Conservatism and the Plainly Visible

The political problem for American conservatives in this era seems to me more complex, but at the same time less intractable, than a simple juxtaposition of the visible (or “envisionable”) vs. the unseen.

My mostly-former colleague Dan Scotto develops a thesis on conservatism and “the unseen” that I think may be too coherent, or explain too suspiciously much, to be fully credible.

The debater’s “presumption of the status quo” is the classical conservative presumption, and adherence to it lends justification to the frequently heard claim that authentic conservatism is non- or anti-ideological, or pragmatic and utilitarian rather than idealistic and intellectual, especially in the American tradition: We care less, so the theory goes, whether the results fit any enunciated theory than that we actually prefer them over apparent alternatives. The argument was crucial to Michael Novak’s The Spirit of Democratic Capitalism (1982), one of the best and arguably most influential intellectual cases for American non-intellectualism. Long-time readers at this site may recognize the contradiction or implicit paradox as typical and in multiple senses systematic: As a defense of  Americanism as an anti-ideological ideology, especially during the period of competition with communism, Novak’s argument was that democratic capitalism concretely delivered the goods, whether in the form of victory in war or a very tangibly higher standard of living even for the poor, than real existing alternatives, even if, from certain perspectives, those alternatives might look better “on paper” or “in the abstract.”

Put differently, American conservatism puts as much priority on the very much seen, on the entirely visible, as on any supersensible justifications, and its difficulties have as much to do with the tendency for what we accept, favor, or need to become “hidden in plain sight.”

Not that Dan is simply wrong: His initial statement, for instance, strikes me as quite reasonable, as far as it goes- that is, in describing merely “[o]ne way to think about conservative argumentation.” “When conservatives oppose a progressive policy plan,” he writes, “it is not out of pique or unthinking resistance to change; it is often because, at some level, we believe that the progressive plan is neglecting some invisible—but all too real—danger.” He goes on to list a familiar set of conservative policy stances in relation to particular “invisible evils,” or what we more conventionally call “unintended consequences” – a higher minimum wage that constricts the labor market, health care reform that pre-empts medical advances, bailouts that increase risks, income support that paralyzes the recipient – then provides a conservative’s practical credo:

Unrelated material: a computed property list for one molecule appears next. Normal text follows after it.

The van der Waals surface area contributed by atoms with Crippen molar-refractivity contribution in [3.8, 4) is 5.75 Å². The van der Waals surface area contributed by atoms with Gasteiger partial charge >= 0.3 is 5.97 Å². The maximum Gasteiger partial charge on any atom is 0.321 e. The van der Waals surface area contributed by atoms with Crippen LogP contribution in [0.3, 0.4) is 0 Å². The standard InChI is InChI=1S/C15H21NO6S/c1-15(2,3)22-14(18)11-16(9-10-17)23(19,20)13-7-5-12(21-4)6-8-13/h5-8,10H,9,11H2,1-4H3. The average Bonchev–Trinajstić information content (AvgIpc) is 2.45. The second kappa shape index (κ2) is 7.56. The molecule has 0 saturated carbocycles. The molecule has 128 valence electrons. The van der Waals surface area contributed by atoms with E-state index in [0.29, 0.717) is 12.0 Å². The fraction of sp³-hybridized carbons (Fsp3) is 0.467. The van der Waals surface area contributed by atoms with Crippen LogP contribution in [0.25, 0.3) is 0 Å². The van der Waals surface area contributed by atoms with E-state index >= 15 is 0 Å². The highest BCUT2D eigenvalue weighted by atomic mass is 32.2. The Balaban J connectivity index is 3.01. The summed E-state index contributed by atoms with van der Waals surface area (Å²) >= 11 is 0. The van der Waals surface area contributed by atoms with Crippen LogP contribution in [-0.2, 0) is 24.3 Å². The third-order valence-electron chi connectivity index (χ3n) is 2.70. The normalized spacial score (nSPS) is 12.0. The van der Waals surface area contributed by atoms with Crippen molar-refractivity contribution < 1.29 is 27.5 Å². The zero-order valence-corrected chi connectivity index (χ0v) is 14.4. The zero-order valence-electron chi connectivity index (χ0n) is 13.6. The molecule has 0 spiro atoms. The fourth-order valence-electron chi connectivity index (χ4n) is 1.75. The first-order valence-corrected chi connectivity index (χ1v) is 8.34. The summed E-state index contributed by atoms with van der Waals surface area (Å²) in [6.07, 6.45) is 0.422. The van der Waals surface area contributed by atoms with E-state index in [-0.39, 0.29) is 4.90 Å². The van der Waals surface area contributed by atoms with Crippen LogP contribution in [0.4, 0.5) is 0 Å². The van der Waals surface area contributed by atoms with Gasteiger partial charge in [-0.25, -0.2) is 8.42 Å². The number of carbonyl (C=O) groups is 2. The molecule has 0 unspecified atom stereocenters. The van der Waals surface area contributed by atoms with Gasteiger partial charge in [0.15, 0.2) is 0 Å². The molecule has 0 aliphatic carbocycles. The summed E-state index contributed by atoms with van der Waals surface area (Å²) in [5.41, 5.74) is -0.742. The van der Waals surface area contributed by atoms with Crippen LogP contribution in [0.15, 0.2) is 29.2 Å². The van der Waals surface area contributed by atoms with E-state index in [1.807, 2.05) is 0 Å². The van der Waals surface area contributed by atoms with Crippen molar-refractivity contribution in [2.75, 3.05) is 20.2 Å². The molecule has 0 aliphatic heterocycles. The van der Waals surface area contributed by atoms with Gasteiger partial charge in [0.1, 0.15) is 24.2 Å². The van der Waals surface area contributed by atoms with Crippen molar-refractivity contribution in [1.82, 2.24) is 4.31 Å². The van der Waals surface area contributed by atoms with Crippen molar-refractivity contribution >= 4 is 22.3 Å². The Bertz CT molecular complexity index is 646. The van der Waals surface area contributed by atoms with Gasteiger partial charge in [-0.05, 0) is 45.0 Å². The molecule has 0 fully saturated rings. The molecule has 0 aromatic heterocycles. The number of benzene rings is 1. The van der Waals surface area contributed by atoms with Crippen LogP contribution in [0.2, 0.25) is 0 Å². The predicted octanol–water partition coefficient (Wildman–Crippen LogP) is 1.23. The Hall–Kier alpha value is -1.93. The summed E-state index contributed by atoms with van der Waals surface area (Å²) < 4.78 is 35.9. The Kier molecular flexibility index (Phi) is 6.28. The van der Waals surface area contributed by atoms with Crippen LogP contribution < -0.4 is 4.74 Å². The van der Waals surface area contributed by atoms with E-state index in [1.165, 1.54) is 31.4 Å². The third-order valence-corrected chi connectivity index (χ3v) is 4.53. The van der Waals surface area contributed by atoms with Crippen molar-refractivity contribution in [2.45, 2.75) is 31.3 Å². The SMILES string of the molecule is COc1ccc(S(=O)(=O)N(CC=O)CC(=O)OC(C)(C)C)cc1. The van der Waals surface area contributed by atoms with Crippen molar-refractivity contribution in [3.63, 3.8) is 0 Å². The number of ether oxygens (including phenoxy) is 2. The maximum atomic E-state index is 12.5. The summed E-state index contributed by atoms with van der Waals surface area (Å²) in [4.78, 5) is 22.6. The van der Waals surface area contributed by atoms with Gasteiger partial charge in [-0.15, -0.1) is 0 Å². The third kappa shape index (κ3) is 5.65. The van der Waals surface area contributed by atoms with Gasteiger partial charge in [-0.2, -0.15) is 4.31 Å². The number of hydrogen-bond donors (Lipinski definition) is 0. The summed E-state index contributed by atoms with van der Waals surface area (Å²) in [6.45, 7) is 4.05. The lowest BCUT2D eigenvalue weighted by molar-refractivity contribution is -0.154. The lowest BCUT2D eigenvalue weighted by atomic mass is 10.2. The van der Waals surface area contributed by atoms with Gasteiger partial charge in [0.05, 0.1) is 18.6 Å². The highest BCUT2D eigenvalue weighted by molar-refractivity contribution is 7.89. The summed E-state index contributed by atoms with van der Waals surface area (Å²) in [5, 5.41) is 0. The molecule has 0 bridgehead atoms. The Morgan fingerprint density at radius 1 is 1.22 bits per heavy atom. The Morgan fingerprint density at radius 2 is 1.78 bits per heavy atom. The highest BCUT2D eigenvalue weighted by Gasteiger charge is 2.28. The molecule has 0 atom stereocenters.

These unintended consequences, or invisible risks, are best mitigated by acknowledging the importance of limits: limited human knowledge and limited human capacity suggest that we should limit our exercises of political power in these complex domains, choosing instead to work with and improve existing structures that have proven their effectiveness over time.

The rest of his discussion seeks to explain American conservatism’s current political problems on this basis, especially by demonstrating the susceptibility of the Republican Party to takeover by a demagogue who is all about the gaudy show (larger than life and beneath contempt), but I think the treatment inadvertently allows what that credo observes, or glimpses, to fall completely out of view – I mean that last part about “existing structures that have proven their effectiveness over time.”

I agree about much with Dan, and I think I understand his thesis and his development of it – including his most speculative passages concerning the decline in religious belief – but to me the opposite view, that Americans and the American system are based on a very pragmatic acceptance of the visible and material, is just as valid: Americans have accepted our generally but not exclusively inefficient, at times quite embarrassingly and pathetically paralyzed and corrupt, often morally execrable as well as ridiculous and self-defeating governance because one way or another it has not gotten too much in the way of exploitation of America’s materially advantageous position in the world.

Now, the real basis for such success as America has had may remain “unseen.” It may be beyond anyone’s ability to view in its entirety or to explain comprehensively. Similarly, the way that one isolated, seemingly rational and desirable initiative or reform may affect some other, seemingly remote concern may be quite invisible to most or all of us – a problem that returns us to Dan’s initial examples. More generally, the same very material, entirely visible facts may look quite different, depending on distance, viewing angle, lighting, backdrop, and so on. Yet a conservative looking for evidence that America does not need to be made “great again,” because American never stopped being “great,” would not need to look very far. The political problem for American conservatives in this era seems to me more complex, but at the same time less intractable, than a simple juxtaposition of the visible (or “envisionable”) vs. the unseen.


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